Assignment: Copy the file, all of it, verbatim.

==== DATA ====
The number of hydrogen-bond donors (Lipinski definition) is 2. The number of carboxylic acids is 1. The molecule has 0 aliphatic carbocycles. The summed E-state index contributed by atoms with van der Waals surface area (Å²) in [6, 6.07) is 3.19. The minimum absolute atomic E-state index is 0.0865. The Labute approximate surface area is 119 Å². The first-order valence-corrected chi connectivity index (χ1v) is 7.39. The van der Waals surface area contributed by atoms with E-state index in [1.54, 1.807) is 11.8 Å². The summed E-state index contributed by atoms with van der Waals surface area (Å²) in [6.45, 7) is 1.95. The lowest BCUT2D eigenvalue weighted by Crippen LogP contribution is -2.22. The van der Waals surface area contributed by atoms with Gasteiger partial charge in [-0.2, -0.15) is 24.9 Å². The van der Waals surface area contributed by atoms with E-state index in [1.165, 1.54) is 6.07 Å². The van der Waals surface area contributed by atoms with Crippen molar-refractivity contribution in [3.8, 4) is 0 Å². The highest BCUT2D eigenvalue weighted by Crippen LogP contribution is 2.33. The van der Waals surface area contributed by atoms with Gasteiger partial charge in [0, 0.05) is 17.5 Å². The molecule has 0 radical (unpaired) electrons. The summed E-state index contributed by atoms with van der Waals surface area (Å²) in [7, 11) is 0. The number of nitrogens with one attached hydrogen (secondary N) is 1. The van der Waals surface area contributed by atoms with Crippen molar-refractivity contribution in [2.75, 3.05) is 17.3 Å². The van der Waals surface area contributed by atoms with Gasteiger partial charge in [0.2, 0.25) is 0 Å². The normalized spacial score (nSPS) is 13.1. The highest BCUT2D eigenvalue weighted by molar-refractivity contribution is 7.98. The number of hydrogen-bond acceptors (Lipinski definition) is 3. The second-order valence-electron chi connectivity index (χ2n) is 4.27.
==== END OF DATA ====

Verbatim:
The number of hydrogen-bond donors (Lipinski definition) is 2. The number of carboxylic acids is 1. The molecule has 0 aliphatic carbocycles. The summed E-state index contributed by atoms with van der Waals surface area (Å²) in [6, 6.07) is 3.19. The minimum absolute atomic E-state index is 0.0865. The Labute approximate surface area is 119 Å². The first-order valence-corrected chi connectivity index (χ1v) is 7.39. The van der Waals surface area contributed by atoms with E-state index in [1.54, 1.807) is 11.8 Å². The summed E-state index contributed by atoms with van der Waals surface area (Å²) in [6.45, 7) is 1.95. The lowest BCUT2D eigenvalue weighted by Crippen LogP contribution is -2.22. The van der Waals surface area contributed by atoms with Gasteiger partial charge in [-0.2, -0.15) is 24.9 Å². The van der Waals surface area contributed by atoms with E-state index in [1.165, 1.54) is 6.07 Å². The van der Waals surface area contributed by atoms with Crippen molar-refractivity contribution in [3.8, 4) is 0 Å². The highest BCUT2D eigenvalue weighted by Crippen LogP contribution is 2.33. The van der Waals surface area contributed by atoms with Gasteiger partial charge in [0, 0.05) is 17.5 Å². The molecule has 0 radical (unpaired) electrons. The summed E-state index contributed by atoms with van der Waals surface area (Å²) in [7, 11) is 0. The number of nitrogens with one attached hydrogen (secondary N) is 1. The van der Waals surface area contributed by atoms with Crippen molar-refractivity contribution in [2.75, 3.05) is 17.3 Å². The van der Waals surface area contributed by atoms with Gasteiger partial charge in [0.2, 0.25) is 0 Å². The normalized spacial score (nSPS) is 13.1. The highest BCUT2D eigenvalue weighted by molar-refractivity contribution is 7.98. The number of hydrogen-bond acceptors (Lipinski definition) is 3. The second-order valence-electron chi connectivity index (χ2n) is 4.27.